You can describe developer cultures in myriad ways. Here’s a division I find useful as a quick orientation when looking at a development team.
In stereotypical MBA style it’s thinking about the world in two dimensions, with two categories in each dimension. The vertical asks: How often does the team deliver? Frequently or infrequently? The horizontal asks: How robust is the quality of their work? Are they rigorous or careless?
And then we get four categories of team culture:
- Performant teams deliver frequently and are yet robust in their quality control.
- Cowboy coders deliver frequently but are careless about their code.
- Bureaucratic teams are very, very careful about the code they put out, but they deliver infrequently.
- Money pits combine the worst of both worlds: they delivery rarely, and when they do the quality is awful.
Some notes on these:
- Performant teams do not come about by accident. They require investment in various kinds of automation to ensure their high quality and frequent delivery happens by itself and reliably. Modern codebases are more likely to be maintained by performant teams, because it’s only recently the supporting technologies have become commonplace, but it’s very easy to start off on the wrong foot, or to slip back to one of the other categories.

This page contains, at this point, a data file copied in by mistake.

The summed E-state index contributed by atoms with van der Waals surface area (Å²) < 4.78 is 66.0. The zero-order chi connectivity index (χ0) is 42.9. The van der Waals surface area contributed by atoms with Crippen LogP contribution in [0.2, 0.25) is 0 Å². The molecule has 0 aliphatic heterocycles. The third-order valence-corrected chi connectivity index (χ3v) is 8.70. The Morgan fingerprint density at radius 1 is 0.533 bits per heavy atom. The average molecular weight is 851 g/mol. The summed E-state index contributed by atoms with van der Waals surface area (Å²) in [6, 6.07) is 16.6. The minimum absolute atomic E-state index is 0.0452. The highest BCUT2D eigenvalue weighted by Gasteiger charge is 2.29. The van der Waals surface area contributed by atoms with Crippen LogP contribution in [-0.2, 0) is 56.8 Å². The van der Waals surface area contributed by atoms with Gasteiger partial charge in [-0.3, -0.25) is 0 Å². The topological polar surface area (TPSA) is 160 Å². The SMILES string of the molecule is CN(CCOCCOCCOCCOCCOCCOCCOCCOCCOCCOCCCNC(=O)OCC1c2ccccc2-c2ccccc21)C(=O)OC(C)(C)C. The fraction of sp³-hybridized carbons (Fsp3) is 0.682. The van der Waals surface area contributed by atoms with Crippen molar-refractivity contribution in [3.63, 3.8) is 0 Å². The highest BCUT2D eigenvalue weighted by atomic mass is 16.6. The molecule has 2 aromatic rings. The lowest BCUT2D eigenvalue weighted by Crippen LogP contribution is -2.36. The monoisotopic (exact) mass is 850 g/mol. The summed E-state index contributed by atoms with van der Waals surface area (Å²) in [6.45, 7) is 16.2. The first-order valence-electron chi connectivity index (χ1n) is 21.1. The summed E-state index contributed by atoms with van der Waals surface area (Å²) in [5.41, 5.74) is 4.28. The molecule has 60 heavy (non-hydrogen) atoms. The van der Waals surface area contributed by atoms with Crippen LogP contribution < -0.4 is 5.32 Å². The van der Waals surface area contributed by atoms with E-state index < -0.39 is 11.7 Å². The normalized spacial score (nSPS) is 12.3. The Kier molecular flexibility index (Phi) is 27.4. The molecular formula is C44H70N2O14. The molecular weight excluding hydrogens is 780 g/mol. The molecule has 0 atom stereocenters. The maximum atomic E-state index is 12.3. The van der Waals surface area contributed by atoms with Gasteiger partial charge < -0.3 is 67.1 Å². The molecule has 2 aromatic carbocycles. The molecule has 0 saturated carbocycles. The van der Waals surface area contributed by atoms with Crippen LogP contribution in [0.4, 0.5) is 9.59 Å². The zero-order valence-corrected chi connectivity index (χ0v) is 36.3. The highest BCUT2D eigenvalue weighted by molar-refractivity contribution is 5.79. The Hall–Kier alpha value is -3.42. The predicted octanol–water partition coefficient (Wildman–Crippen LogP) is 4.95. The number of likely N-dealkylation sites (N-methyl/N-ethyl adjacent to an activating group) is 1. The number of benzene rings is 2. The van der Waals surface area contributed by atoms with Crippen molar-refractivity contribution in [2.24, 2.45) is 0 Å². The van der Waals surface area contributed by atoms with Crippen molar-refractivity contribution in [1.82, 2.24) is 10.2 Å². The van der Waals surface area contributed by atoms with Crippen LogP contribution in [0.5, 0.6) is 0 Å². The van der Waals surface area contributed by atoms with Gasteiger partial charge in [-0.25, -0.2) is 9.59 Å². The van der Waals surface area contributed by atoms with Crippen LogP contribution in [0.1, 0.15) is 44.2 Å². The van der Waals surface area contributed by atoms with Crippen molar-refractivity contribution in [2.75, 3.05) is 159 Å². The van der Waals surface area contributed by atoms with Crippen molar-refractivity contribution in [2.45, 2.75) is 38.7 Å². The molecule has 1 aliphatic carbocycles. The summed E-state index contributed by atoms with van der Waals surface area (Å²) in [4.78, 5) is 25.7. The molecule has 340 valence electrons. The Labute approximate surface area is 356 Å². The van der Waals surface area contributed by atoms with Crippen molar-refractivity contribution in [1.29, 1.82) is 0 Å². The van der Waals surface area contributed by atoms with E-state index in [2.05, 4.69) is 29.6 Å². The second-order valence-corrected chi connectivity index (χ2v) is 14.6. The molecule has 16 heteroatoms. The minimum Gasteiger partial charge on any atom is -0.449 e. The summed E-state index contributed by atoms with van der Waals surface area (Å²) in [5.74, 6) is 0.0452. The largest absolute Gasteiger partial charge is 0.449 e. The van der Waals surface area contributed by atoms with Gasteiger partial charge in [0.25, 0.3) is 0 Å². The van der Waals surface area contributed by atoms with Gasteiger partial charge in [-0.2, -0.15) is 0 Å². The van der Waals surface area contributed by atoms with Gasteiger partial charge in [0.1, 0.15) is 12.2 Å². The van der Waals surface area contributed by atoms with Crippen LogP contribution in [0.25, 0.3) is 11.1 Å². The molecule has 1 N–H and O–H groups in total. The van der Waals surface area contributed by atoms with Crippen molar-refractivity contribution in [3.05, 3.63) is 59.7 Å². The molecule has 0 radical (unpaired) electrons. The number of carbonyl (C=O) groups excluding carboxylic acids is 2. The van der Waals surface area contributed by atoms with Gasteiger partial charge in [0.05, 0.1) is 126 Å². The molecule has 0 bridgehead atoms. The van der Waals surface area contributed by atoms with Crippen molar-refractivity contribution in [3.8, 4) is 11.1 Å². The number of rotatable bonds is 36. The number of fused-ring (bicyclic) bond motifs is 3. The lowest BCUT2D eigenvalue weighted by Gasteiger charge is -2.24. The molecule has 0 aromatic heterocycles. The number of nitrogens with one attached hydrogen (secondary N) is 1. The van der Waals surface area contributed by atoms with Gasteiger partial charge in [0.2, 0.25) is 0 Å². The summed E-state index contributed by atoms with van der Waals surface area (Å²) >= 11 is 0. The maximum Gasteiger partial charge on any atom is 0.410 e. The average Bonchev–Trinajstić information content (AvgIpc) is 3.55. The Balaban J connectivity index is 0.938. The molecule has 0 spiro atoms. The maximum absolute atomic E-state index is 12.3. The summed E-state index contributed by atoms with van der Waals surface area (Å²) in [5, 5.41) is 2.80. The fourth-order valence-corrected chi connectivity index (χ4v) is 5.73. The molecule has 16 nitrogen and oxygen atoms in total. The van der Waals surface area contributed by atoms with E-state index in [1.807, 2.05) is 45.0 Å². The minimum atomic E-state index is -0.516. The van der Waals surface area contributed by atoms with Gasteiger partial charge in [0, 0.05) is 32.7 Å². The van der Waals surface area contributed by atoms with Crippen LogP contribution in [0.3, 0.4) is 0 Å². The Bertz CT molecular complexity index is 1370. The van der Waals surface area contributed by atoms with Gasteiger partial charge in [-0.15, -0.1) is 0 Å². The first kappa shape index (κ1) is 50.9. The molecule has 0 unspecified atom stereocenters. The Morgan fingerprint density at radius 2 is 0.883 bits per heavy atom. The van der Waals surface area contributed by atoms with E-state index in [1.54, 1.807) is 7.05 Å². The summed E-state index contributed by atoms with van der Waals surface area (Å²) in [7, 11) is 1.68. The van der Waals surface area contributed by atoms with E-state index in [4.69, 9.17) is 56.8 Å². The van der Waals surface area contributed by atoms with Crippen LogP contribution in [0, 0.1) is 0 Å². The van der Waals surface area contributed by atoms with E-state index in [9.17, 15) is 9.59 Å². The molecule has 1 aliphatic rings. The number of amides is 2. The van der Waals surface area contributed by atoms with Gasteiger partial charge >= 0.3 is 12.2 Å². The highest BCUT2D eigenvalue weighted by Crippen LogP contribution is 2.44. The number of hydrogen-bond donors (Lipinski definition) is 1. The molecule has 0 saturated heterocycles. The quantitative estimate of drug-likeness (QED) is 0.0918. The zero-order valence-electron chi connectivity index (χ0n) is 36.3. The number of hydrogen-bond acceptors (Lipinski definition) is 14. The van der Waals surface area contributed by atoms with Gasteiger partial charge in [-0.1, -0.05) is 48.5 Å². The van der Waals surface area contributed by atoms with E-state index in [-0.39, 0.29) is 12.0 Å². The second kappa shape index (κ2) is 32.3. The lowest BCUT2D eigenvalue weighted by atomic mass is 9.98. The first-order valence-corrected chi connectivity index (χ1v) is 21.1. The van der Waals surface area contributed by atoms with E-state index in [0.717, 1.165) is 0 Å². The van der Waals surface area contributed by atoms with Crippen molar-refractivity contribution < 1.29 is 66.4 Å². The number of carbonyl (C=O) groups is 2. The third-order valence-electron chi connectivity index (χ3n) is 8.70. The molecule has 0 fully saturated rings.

- Cowboy coders can be very successful individually, because they know their own code inside out, but they get dangerous when others start entering the picture: someone to be responsible for environments, other developers, and so on. Then the lack of robustness becomes more visible.
- Bureaucratic teams usually miss the automation of performant teams, and use checklists and other manual processes which slow them down. I often find there is an underlying fear of delivery, because they don’t trust their code enough to let it out the door often.
- Pure money pits are rare in my experience, and typically exist when the development team is a vanity function that the organisation can afford to keep without caring about its impact.
Most organisations find it difficult to move along one axis without also moving along the other. Specifically it’s hard to increase rigour with slowing down. The hidden variable is time or money: it requires organisational commitment to move purely rightwards or purely upwards.
Clearly all this is rough and ready, and the shortcomings of such a categorisation mechanism are numerous. But as rough and ready mechanisms go, I find it can be a useful shortcut, and then we can start a conversation to explore the details.